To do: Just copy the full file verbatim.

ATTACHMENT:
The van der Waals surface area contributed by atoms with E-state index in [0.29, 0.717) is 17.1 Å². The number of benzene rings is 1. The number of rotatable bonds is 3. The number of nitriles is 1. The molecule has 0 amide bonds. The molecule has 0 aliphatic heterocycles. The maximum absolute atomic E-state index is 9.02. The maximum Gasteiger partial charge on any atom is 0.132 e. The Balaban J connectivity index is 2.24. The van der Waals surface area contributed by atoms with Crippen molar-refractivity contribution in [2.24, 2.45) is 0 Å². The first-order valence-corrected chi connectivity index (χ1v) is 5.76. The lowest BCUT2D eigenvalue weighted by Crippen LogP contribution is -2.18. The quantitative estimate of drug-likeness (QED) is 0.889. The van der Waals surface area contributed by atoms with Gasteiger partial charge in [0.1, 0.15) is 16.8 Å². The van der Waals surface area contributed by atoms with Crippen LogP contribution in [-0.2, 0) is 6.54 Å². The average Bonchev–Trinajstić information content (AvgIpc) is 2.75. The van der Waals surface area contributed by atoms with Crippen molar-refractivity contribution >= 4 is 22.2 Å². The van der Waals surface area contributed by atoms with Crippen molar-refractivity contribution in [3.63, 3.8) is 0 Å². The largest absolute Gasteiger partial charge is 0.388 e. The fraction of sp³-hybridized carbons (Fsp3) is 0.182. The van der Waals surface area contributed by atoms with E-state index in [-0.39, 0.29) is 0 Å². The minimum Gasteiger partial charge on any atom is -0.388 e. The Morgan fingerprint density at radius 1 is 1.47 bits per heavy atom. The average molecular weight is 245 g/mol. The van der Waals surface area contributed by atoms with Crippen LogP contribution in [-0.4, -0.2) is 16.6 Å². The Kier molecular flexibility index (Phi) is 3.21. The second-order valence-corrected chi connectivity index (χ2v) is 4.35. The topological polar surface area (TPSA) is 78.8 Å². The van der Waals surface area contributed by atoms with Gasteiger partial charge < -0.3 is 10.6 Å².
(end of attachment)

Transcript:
The van der Waals surface area contributed by atoms with E-state index in [0.29, 0.717) is 17.1 Å². The number of benzene rings is 1. The number of rotatable bonds is 3. The number of nitriles is 1. The molecule has 0 amide bonds. The molecule has 0 aliphatic heterocycles. The maximum absolute atomic E-state index is 9.02. The maximum Gasteiger partial charge on any atom is 0.132 e. The Balaban J connectivity index is 2.24. The van der Waals surface area contributed by atoms with Crippen molar-refractivity contribution in [2.24, 2.45) is 0 Å². The first-order valence-corrected chi connectivity index (χ1v) is 5.76. The lowest BCUT2D eigenvalue weighted by Crippen LogP contribution is -2.18. The quantitative estimate of drug-likeness (QED) is 0.889. The van der Waals surface area contributed by atoms with Gasteiger partial charge in [0.1, 0.15) is 16.8 Å². The van der Waals surface area contributed by atoms with Crippen LogP contribution in [-0.2, 0) is 6.54 Å². The average Bonchev–Trinajstić information content (AvgIpc) is 2.75. The van der Waals surface area contributed by atoms with Crippen molar-refractivity contribution >= 4 is 22.2 Å². The van der Waals surface area contributed by atoms with Crippen molar-refractivity contribution in [3.63, 3.8) is 0 Å². The largest absolute Gasteiger partial charge is 0.388 e. The fraction of sp³-hybridized carbons (Fsp3) is 0.182. The van der Waals surface area contributed by atoms with E-state index in [-0.39, 0.29) is 0 Å². The minimum Gasteiger partial charge on any atom is -0.388 e. The Morgan fingerprint density at radius 1 is 1.47 bits per heavy atom. The average molecular weight is 245 g/mol. The van der Waals surface area contributed by atoms with Crippen LogP contribution in [-0.4, -0.2) is 16.6 Å². The Kier molecular flexibility index (Phi) is 3.21. The second-order valence-corrected chi connectivity index (χ2v) is 4.35. The topological polar surface area (TPSA) is 78.8 Å². The van der Waals surface area contributed by atoms with Gasteiger partial charge < -0.3 is 10.6 Å².